The Indiana Supreme Court suspended a former Porter County deputy prosecutor from the practice of law for 18 months for withholding from the defense evidence that an alleged victim said he had been coached to lie and had recanted allegations of child molestation.
Trista Hudson was fired in May 2017 by Porter County Prosecutor Brian Gensel for failing to reveal that one of two victims fabricated at least part of the accusations against Eric Knowles. Knowles was charged in 2013 with five counts of child molestation, and Hudson prosecuted a Class A felony count against him in 2016 in which the Disciplinary Commission charges “there was no credible evidence.”
Knowles was acquitted after being held without bail for three years. After learning of Hudson’s alleged failure to disclose the false testimony to the defense, then-Porter Superior Judge William Alexa said he would refer the matter to the Disciplinary Commission.
The commission charged Hudson with violating Indiana Professional Conduct Rules 3.8(a), 3.8(d), and 8.4(d) when she put an alleged victim on the stand to testify after the child recanted the accusation against Knowles, his stepfather.
Hudson was also accused of making false statements in reply to the Commission’s investigation, violating Rules 8.1(a) and 8.4(c). The commission found that a colleague in the Porter County prosecutor’s office agreed with Hudson’s strategy for dealing with the witness’s recantation and allegations of coaching “is knowingly false.” The hearing officer concluded that the commission had not met its burden of proving the charges by clear and convincing evidence.
Hudson sought the high court’s review of the hearing officer’s conclusions that she violated Rules 3.8(d) and 8.4(d).
In the count involving Rule 3.8(a), Hudson conceded that she violated the rule, but attempted to cast her violation as a “formal” one, in that one the child molesting count was technically was left “in the case” as Knowles’ trial commenced but otherwise was abandoned by the prosecution.
“The hearing officer did not agree with this reductive view, nor do we,” the high court wrote in the Wednesday per curium order. “Respondent gave no indication that Count II was being abandoned when the court reviewed with counsel the proposed preliminary instructions (which included an instruction on the Count II charge), nor did she do so when those instructions were given to the jury orally and in writing.”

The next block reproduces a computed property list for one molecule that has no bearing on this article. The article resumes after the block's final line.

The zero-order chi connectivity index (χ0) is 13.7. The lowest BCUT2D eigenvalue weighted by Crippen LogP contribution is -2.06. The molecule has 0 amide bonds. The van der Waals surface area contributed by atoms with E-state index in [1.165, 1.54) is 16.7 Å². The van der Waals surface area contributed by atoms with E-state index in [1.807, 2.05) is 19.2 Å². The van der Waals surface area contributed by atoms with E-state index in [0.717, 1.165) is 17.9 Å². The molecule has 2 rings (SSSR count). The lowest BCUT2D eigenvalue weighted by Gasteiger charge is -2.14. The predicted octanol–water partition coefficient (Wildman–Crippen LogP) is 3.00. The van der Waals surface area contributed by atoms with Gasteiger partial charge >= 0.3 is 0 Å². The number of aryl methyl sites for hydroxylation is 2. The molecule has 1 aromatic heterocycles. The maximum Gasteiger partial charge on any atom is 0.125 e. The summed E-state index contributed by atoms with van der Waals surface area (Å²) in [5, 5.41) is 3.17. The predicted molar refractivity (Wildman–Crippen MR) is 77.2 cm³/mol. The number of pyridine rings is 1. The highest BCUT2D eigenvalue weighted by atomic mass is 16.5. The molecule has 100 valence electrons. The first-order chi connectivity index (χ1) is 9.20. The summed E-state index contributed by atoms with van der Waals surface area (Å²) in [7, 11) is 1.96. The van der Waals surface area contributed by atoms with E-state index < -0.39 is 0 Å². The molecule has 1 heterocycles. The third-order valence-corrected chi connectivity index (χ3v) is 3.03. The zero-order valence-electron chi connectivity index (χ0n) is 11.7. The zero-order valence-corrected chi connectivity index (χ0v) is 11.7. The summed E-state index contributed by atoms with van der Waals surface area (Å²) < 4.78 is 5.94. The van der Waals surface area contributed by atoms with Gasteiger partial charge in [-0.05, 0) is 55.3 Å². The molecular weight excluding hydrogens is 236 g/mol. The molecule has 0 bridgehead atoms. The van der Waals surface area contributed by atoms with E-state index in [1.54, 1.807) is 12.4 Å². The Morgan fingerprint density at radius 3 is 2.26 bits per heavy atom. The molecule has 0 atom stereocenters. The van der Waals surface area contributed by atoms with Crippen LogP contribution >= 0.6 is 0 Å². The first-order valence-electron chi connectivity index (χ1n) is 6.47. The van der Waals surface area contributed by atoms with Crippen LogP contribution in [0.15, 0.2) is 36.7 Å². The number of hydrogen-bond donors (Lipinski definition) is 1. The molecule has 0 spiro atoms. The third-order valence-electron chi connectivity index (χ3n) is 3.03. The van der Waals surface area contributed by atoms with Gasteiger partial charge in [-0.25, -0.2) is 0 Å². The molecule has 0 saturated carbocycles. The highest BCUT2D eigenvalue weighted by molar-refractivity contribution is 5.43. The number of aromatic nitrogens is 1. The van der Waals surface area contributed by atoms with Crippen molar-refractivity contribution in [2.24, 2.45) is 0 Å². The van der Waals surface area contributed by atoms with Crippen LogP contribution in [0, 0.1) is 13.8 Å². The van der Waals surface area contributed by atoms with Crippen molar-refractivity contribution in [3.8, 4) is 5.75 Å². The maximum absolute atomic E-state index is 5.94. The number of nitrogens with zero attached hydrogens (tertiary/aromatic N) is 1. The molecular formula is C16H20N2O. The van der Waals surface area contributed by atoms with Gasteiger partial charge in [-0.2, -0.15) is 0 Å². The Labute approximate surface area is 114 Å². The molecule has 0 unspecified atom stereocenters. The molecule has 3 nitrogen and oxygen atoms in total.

The high court noted that immediately after the preliminary instructions were given to the jury, Hudson told the jury in her opening statement that “[a]t the end of the evidence . . . I will ask you to find this Defendant guilty in what he is charged with, the four counts of child molesting.”
Next, Hudson admitted she failed to disclose E.C.’s recantation to the defense, but she argued that Rule 3.8(d) did not require her to do so. She contended that E.C.’s recantation was merely impeachment evidence, which Rule 3.8(d) does not encompass.
The high court disagreed, noting that Rule 3.8(d) requires timely disclosure of “all evidence or information known to the prosecutor that tends to negate the guilt of the accused” and that under the circumstances, the recantation was not impeachment evidence.
“…in a case in which all remaining counts likewise were founded entirely upon reports made by Defendant’s two stepchildren, we find it very difficult to characterize direct evidence that the stepchildren’s father successfully coached at least one of them to lie about what Defendant had done as mere impeachment,” the high court wrote.
Finally, Hudson argued her conduct was not “prejudicial to the administration of justice” within the meaning of Rule 8.4(d), but the high court disagreed. Hudson contended Knowles was never actually at risk of conviction of Count II, notwithstanding its inclusion in the trial, because Respondent elicited no evidence to support that count. She also argued the trial court “overreacted” in entering judgment of acquittal on all four counts and instead should have taken less drastic remedial action.
“Even assuming that the trial court had other options within its discretion to exercise, we are not inclined to shift culpability for the prejudicial effects of an attorney’s misconduct onto the court forced to take remedial action to address that misconduct,” the high court concluded.
The justices ultimately found that Hudson violated Rules 3.8(a), 3.8(d), and 8.4(d) in In the Matter of Trista A. Hudson, 64S00-1705-DI-325. Thus, the justices imposed an 18-month suspension without automatic reinstatement, effective October 10.
At the end of the 18-month period, Hudson can petition for reinstatement if she pays the costs of the proceeding, fulfills the duties of a suspended attorney and satisfies the requirements for reinstatement under Indiana Admission and Discipline Rule 23(18).